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Re: RDF Semantics, non-lean RDF graphs, and redundancy of content

From: pat hayes <phayes@ihmc.us>
Date: Thu, 4 Dec 2003 10:14:43 -0600
Message-Id: <p06001f2abbf50b22d80e@[10.1.31.1]>
To: Ossi Nykänen <onykane@butler.cc.tut.fi>
Cc: www-rdf-comments@w3.org

>Dear all,
>
>I have a minor comment to the characterisation of non-lean RDF graphs. In
>short, I wonder what "redundancy" means in the context of non-lean RDF
>graphs (in RDF Semantics).
>
>The longer version:
>
>In ...
>
>RDF Semantics
>W3C Working Draft 10 October 2003
>http://www.w3.org/TR/2003/WD-rdf-mt-20031010/#graphdefs
>
>...the text reads (graph labels and blocks added):
>
>----------snip-
>An RDF graph is lean if it has no instance which is a proper subgraph of
>the graph. Non-lean graphs have internal redundancy and express the same
>content as their lean subgraphs.
>For example, the graph
>
>G1: {
><ex:a> <ex:p> _:x .
>_:y <ex:p> _:x . }
>
>is not lean, but
>
>G2: {
><ex:a> <ex:p> _:x .
>_:x <ex:p> _:x . }
>
>is lean.
>----------snip-
>
>I don't quite understand the sentence "Non-lean graphs have internal
>redundancy and express the same content as their lean subgraphs." From the
>modelling point of view, this seems rather important. Perhaps the concept
>"redundancy" should be defined in this context?

Well, it was intended only as a helpful remark: 
the formal definition stands by itself. The point 
of the word 'redundancy' is that the content of 
one part of the graph can be inferred from other 
parts. For example if the graph contains

ex:pat rdf:type ex:human .
_:x rdf:type ex:human .

then it is redundant in this sense: the second 
triple adds no new content to the first triple, 
and can be inferred from it. This graph says in 
effect, Pat is human, and a human exists.  So 
this graph is equivalent in content to the first 
triple alone, and could be removed without 
changing the meaning of the graph.

>What kind of example would illustrate the "removal or redundancy"? G2 is
>an instance of G1 but G2 is not a subgraph of G1 (two different blank
>nodes would be accidentally identified) so the example in the text will
>not do(?)

No, that is the point of the example. Mapping _:y 
to <ex:a> gives an instance of G1 which is a 
subgraph of it (the first triple).  The triples 
which 'vanish' under the instantiation mapping -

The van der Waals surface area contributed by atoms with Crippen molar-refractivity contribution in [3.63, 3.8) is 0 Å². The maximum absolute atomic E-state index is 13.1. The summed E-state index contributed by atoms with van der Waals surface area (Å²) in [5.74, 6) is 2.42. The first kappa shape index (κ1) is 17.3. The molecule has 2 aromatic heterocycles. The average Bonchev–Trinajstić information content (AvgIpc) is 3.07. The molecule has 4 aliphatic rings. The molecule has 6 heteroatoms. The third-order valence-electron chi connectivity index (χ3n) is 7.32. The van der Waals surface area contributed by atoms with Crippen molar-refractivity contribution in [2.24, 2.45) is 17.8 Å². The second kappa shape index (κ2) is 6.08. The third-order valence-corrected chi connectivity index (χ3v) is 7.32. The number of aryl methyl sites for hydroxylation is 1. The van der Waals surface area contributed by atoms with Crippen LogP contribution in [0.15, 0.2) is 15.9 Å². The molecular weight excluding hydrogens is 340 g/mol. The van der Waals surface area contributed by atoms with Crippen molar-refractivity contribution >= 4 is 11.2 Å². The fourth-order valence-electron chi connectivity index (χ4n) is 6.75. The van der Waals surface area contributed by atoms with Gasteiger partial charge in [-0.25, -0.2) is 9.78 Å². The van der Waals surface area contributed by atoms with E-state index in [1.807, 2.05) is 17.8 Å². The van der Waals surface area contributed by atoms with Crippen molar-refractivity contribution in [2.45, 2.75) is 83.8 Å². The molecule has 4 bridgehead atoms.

which become identical to some other triple in 
the graph - are redundant; in this case, the 
second triple. You could delete them from the 
graph and it would express the same content, 
since stronger assertions (the triples which they 
map to under the instance mapping) are already 
made in the graph itself. So, G1 is not lean. 
There is no such instantiation of G2, so G2 is 
lean.

>
>I'm asking this because I can't figure out how to write the content of G1
>"without redundancy" -- all changes seem to change the design and thus the
>potential interpretations

Just omit the second triple. G1 is equivalent to the singleton graph

<ex:a> <ex:p> _:x .

>(e.g. G1 has more models than G2). (The
>definition of an instance does not assume the vocabulary of the particular
>graph. This seems sensible since an agent might have a rich inner
>vocabulary which it tries to match with the blank nodes?)

Quite.

>
>Perhaps the text should read something like: "If a non-lean graph A has a
>lean subgraph B, then A and B express the same content i.e. A is
>redundant." ???

No, that would not be quite correct.

>(And personally, I would still be interested to see an example how to
>reduce "redundancy" from G1 without affecting the content.)

See above.

>What am I missing? (Expect for common sense, of course.) I can only
>suspect that I "disagree" either about the concept "redundancy" or about
>the role of blank nodes in taking subgraphs.

Hope the above helps.

Pat Hayes

>Best regards,
>
>--Ossi
>
>
>--
>Ossi Nykänen                              Tel   +358 3 3115 3544
>Tampere University of Technology          Fax   +358 3 3115 3549
>DMI / W3C Finnish Office                  Email ossi@w3.org
>P.O. Box 553, FIN-33101 Tampere, Finland  Web   http://www.w3c.tut.fi


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Received on Thursday, 4 December 2003 11:18:01 GMT

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